International Journal of Applied Science and Technology

ISSN 2221-0997 (Print), 2221-1004 (Online) 10.30845/ijast

Biomarkers to Identify and Characterize Small Colony Variants of Escherichia coli K-12
Victor Santos, Anthony W. Paratore, Kanta Dutta, Irvin N. Hirshfield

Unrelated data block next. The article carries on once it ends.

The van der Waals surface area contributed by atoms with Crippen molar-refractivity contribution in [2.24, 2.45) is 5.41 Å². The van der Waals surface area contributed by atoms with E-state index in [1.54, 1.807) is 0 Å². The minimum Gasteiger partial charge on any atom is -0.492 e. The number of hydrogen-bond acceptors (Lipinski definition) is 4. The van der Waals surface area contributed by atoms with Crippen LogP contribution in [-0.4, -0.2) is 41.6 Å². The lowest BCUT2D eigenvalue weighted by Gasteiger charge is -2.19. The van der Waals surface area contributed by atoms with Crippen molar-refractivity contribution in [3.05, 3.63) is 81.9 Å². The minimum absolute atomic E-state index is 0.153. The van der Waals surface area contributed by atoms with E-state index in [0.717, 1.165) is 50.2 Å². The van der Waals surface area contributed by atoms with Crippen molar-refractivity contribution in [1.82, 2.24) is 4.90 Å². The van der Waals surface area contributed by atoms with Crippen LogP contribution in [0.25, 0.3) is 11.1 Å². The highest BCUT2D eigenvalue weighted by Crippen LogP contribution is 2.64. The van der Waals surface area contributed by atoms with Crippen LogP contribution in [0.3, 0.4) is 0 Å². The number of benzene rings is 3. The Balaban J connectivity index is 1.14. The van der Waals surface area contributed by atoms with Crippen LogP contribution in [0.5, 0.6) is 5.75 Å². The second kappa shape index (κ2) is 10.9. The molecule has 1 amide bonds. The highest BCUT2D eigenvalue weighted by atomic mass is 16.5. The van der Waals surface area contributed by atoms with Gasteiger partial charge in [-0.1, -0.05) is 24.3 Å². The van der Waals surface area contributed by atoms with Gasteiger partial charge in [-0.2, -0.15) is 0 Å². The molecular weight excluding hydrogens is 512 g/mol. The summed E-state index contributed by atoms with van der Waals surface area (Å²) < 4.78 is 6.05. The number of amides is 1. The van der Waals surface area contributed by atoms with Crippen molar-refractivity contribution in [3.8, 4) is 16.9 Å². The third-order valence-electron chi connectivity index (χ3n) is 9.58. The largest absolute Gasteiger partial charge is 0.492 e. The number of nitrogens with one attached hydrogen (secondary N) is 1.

Small colony variants (SCVs) were initially discovered over a century ago, and were characterized morphologically by their small colony size, and convex, smooth appearance. There has been extensive study of Staphylococcus aureus SCVs because of their association with persistent infections such as skin, soft tissue infections, chronic osteomyelitis, and cystic fibrosis. In contrast to the abundance of studies on staphylococci, especially pathogenic S. aureus, relatively little has been investigated in E. coli SCVs although they have been associated with chronic, recurring infections, such as urinary tract infections, and prosthetic hip infections. Three independently isolated E. coli SCVs were investigated in this study; IH3, from pH 3.0 LB medium, IH9 from commercial apple cider (pH 3.7), which is a weak organic acid, and the mutant strain, JW0623, a lipoic acid (lipA) auxotroph obtained from the Keio collection. Neither IH3 nor IH9 was found to be auxotrophic. The strains were grown to log-phase in neutral LB, followed by RTPCR and electrophoretic analysis. Five genes were found to be upregulated in all three strains: fecR, wcaC, wcaK, gadA, and cfa. These genes appear to be good candidates for molecular biomarkers that could be used to identify E. coli SCVs from clinical isolates.

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